Shiver me timbers! Carver turns tree into pirate
Story and photos by Casey Lessard
When Deb and Jim McCann bought a lakefront cottage last year, it came complete with a dead tree. Of course, they thought what anyone would: make a pirate.
“It’s an elm tree that was hit by lightning about four years ago,” Deb says. “The bark flew off it one winter and we got it cut down last fall. We left the stump, and Jim thought a pirate would look good looking out to sea.”
They asked around if anyone knew a carver, and the Wilhelms of Exeter suggested Paul Frenette, who had carved one of their trees. Frenette, of Kitchener, has been carving for five years.
“I carve all kinds of stuff, but my favourite to do is stump carving,” Frenette says. “Bring a tree back to life and give it a second life. I’ll do pretty much anything they ask, but if it’s up to me I do something mythical, like spirit faces, dragons, or gargoyles.”
For this project, he took his inspiration from the Wexford shipwreck off the Lake Huron coast, and from popular culture.
“I like pirates, so the Pirates of the Caribbean movie was the ultimate resource. I did a clay model of what I wanted to do, and I do that for complex jobs. Otherwise I carve what feels good.”
Neighbour Daphne Johnston is impressed.
“It’s terrific. I think it’s a very creative way to use a dead tree stump rather than cutting it up. It’s neat to have pirates guarding our little section of Elmwood.”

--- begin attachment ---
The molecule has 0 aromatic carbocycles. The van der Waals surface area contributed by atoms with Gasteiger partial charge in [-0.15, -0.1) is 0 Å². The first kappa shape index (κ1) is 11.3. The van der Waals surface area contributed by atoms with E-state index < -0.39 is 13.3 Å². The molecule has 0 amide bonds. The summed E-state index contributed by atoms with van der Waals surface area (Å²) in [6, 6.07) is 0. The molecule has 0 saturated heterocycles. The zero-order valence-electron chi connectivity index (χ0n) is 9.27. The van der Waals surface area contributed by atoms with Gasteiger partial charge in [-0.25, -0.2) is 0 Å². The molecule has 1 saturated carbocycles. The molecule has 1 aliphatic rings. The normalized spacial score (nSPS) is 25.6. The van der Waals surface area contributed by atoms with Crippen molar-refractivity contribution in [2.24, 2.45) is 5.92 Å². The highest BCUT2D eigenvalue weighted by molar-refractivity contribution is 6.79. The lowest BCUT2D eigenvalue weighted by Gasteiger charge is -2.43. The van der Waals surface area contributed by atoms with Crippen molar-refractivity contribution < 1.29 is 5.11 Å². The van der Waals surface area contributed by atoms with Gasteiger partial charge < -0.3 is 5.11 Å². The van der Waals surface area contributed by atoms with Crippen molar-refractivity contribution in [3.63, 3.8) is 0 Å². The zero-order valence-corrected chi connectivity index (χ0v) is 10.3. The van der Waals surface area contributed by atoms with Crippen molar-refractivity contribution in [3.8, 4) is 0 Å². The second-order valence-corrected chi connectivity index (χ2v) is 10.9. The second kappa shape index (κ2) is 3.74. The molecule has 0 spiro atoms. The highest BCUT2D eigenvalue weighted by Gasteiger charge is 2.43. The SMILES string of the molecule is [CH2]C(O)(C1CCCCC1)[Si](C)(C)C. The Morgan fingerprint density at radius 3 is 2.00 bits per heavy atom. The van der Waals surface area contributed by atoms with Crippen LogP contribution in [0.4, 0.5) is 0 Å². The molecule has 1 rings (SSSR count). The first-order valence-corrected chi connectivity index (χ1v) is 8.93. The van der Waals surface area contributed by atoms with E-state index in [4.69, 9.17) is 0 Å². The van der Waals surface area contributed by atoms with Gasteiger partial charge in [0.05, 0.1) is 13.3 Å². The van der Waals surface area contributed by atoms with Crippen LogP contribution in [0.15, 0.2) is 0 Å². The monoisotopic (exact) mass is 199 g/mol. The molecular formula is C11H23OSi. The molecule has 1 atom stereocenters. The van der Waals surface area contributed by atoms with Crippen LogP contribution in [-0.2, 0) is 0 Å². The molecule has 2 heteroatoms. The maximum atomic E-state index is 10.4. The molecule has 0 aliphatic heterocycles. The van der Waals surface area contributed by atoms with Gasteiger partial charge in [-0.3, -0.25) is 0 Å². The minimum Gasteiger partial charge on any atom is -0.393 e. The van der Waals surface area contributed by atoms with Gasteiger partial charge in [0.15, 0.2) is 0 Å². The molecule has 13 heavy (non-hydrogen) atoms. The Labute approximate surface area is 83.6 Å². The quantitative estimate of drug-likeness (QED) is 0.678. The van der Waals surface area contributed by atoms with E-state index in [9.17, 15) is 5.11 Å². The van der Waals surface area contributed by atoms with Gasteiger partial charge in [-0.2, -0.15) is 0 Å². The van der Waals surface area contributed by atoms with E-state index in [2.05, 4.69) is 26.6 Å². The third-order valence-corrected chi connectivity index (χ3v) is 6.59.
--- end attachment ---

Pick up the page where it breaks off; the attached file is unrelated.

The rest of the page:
The pirate took several visits to complete, and is all freehand carving using a variety of tools.
“It’s about 99 per cent chainsaw, so I have five chainsaws of different sizes, and when I get to the details, I use chisels for eye balls and fine details I can’t get into with the chainsaw.”
With proper care, the carving can last a long time.
“I’ll use a wood hardener because it’s already been dead for four years. I’ll treat it and finish it. This should last 15 to 20 years if they take care of it. Ideally you would cut it off at the bottom, seal it and reattach it. Then it would last forever because water’s not getting into from the bottom.”
Frenette’s clients include homeowners like the McCanns and several Kitchener area golf courses. For more information, visit http://www.rantandrave.ca or call 519-744-9544.